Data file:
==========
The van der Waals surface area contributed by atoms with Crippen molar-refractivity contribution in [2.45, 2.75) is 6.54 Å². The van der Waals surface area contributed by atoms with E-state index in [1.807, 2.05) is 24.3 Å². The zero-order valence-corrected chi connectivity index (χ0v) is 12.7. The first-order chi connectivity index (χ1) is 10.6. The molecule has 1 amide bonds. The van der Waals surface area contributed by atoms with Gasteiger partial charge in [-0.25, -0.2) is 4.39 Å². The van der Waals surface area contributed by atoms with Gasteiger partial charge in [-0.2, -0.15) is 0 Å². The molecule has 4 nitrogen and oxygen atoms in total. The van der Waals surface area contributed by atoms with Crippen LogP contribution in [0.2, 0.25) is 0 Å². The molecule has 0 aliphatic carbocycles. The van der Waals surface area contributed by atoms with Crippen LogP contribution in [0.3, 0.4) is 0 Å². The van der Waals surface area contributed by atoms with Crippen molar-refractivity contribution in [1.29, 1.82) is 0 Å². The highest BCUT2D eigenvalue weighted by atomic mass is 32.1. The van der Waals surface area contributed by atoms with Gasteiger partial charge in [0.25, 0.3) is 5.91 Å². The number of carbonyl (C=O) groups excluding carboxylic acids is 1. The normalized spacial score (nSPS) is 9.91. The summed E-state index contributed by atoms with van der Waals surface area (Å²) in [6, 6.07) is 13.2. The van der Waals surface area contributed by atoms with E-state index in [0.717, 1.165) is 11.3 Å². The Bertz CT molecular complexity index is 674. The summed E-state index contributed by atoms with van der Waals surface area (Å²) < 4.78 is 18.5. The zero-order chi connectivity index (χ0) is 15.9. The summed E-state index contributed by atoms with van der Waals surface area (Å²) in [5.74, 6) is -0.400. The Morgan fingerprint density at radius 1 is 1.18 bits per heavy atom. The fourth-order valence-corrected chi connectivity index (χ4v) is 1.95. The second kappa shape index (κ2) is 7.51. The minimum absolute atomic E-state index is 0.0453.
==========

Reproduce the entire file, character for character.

The van der Waals surface area contributed by atoms with Crippen molar-refractivity contribution in [2.45, 2.75) is 6.54 Å². The van der Waals surface area contributed by atoms with E-state index in [1.807, 2.05) is 24.3 Å². The zero-order valence-corrected chi connectivity index (χ0v) is 12.7. The first-order chi connectivity index (χ1) is 10.6. The molecule has 1 amide bonds. The van der Waals surface area contributed by atoms with Gasteiger partial charge in [-0.25, -0.2) is 4.39 Å². The van der Waals surface area contributed by atoms with Gasteiger partial charge in [-0.2, -0.15) is 0 Å². The molecule has 4 nitrogen and oxygen atoms in total. The van der Waals surface area contributed by atoms with Crippen LogP contribution in [0.2, 0.25) is 0 Å². The molecule has 0 aliphatic carbocycles. The van der Waals surface area contributed by atoms with Crippen LogP contribution in [0.3, 0.4) is 0 Å². The van der Waals surface area contributed by atoms with Crippen molar-refractivity contribution in [1.29, 1.82) is 0 Å². The highest BCUT2D eigenvalue weighted by atomic mass is 32.1. The van der Waals surface area contributed by atoms with Gasteiger partial charge in [0.25, 0.3) is 5.91 Å². The number of carbonyl (C=O) groups excluding carboxylic acids is 1. The normalized spacial score (nSPS) is 9.91. The summed E-state index contributed by atoms with van der Waals surface area (Å²) in [6, 6.07) is 13.2. The van der Waals surface area contributed by atoms with E-state index in [0.717, 1.165) is 11.3 Å². The Bertz CT molecular complexity index is 674. The summed E-state index contributed by atoms with van der Waals surface area (Å²) < 4.78 is 18.5. The zero-order chi connectivity index (χ0) is 15.9. The summed E-state index contributed by atoms with van der Waals surface area (Å²) in [5.74, 6) is -0.400. The Morgan fingerprint density at radius 1 is 1.18 bits per heavy atom. The fourth-order valence-corrected chi connectivity index (χ4v) is 1.95. The second kappa shape index (κ2) is 7.51. The minimum absolute atomic E-state index is 0.0453.